Published in the Enterprise July 15, 2008.
Cyclists Dance Confidently on Crazy Roads
By Jim Durfey for the Livingston Enterprise
Indian traffic combines the delicate timing of classical ballet with the haphazard aggressiveness of a demolition derby. As I careened down the narrow streets of Agra a moto-rickshaw pulled in front of me. I could have slowed down, but I guessed the driver intended to turn left. Just before I slammed into the three-wheeled vehicle, it veered in front of oncoming traffic and off the road, just like I expected.
Next, I outran an approaching truck as it tried to swerve into my lane to get around a magnificent bull lounging in the right-hand lane. The animal, considered holy by the Hindus of India, stood regally in the road, leisurely chewing its cud, as traffic whizzed by it on all sides. It seemed as aware of its invulnerability as an elk the day after the close of the hunting season. Unwilling to wait in line to get around the animal, all the cars made a rush for the remaining open lane of traffic.
I found myself adopting the Indian attitude regarding traffic the more I biked in that country. I also found the rushed chaos of the streets reflected in other situations. A couple of men in a posh New Delhi mini-mall asked me the purpose of the trip. Before I could fully answer they had asked me three other questions. Their excitement at the bike trip humbled me, but before I knew it they had satisfied their curiosity and strode across the parking lot to the their car.
Western India proved just as excited to extend hospitality towards us as Eastern India, if not more. A Muslim man in old Delhi bought me lunch for no apparent reason. He sat silently across from me, eating his own lunch.
I racked my brain, thinking of conversation topics, trying to prove myself worthy of a free lunch. His children attended a Catholic school run by nuns. He had already made a pilgrimage to Mecca. He did business in small pins and clasps. I ran out of questions as my stomach ran out of space. Yet, Mr. Atiq insisted on ordered me another piece of baked flat bread, and we sat in silence as I strove to join the clean plate club.
As we parted he shook my hand and beamed with a satisfied smile. Perhaps, I reflected through the haze of a stuffed stomach, kindness does not necessarily require accompanying conversation.
When we stayed with Ranjit in Uttar Pradesh, he had his sister cook up an entire platter of parantha-fried bread stuffed with potatoes-for us. He then took us on a tour of village cricket matches. The biggest, though played by uniform-less young men on the rough ground of a fallow field, had the atmosphere of a Legion game down at the ball fields. Vendors offered soda water and squeezed sugar can juice on wheeled stands while an announcer gave a running commentary on the game over a battery-powered speaker.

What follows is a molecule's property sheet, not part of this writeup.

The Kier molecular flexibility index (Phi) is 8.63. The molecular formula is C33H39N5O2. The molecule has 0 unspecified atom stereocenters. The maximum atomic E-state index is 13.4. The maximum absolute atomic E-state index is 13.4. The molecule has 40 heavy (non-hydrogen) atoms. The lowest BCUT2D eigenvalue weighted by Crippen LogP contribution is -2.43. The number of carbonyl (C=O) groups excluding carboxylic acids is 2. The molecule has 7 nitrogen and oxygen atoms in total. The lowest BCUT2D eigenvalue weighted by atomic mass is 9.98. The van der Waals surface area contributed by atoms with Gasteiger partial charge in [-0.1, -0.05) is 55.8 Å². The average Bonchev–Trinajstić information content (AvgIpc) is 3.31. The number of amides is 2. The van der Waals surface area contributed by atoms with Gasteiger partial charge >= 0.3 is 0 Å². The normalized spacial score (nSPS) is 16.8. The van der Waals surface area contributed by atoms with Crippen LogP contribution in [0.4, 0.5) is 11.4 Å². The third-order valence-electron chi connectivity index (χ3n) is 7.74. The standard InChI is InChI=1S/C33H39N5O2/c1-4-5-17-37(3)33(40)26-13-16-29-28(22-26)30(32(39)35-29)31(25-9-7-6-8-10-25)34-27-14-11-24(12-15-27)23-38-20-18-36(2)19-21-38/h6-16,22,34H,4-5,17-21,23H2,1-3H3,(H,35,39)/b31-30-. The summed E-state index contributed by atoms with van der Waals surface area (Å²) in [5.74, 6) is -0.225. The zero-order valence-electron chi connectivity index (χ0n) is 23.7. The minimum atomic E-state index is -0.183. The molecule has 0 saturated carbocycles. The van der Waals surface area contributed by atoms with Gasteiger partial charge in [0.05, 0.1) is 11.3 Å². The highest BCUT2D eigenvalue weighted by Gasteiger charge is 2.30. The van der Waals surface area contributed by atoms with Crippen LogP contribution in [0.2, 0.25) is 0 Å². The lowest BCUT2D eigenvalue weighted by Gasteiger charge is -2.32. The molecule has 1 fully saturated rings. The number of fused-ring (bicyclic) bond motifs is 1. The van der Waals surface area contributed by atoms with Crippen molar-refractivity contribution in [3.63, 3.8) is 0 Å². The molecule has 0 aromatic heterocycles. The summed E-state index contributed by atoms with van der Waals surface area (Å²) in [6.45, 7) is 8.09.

We watched our fill of cricket and then played music while Ranjit oversaw the slaughter of a chicken. Our mouths watered at the prospect of meat, but before we could get our mouths on savory chicken morsels we had to dance. The villagers appreciated our slow music, but preferred their own faster-paced beat.
They brought in a drummer who laid down a fast rhythm. Mustachioed men in tank tops swung their hips around the circle of spectators. Then it was our turn. I tried to two-step and gyrate, but the sun had long ago sunk below the mango trees and my energy was low. As a guest, I was in no place to make demands, but all I wanted was to eat chicken and go to bed.
I had never found accepting kindness so exhausting. Yet, our experiences continued. We smiled at crowds of curious onlookers who gathered around us when we stopped in small towns. We answered every one’s questions as best we could, turned down their offers to drink tea and then gently butted our way through the crowd and back onto the craziness of the road. I thought longingly of the roads in Livingston, so much calmer and easier to bike on.
We finally escaped the craziness of Indian roads when we reached the broad open highway of Rajisthan. Four empty lanes stretched out before us. No horns, no camels carts, no kids skittering into our path. After half an hour boredom stretched the minutes into hours. We came to a small town where a road led back into the craziness of Indian drivers and herders and cyclists.
The chaos, at first so appalling, now appealed to us. We had learned how to integrate ourselves. We knew the intricate timing of the grand ballet of Indian traffic. After a short consultation, we opted for the more exciting road.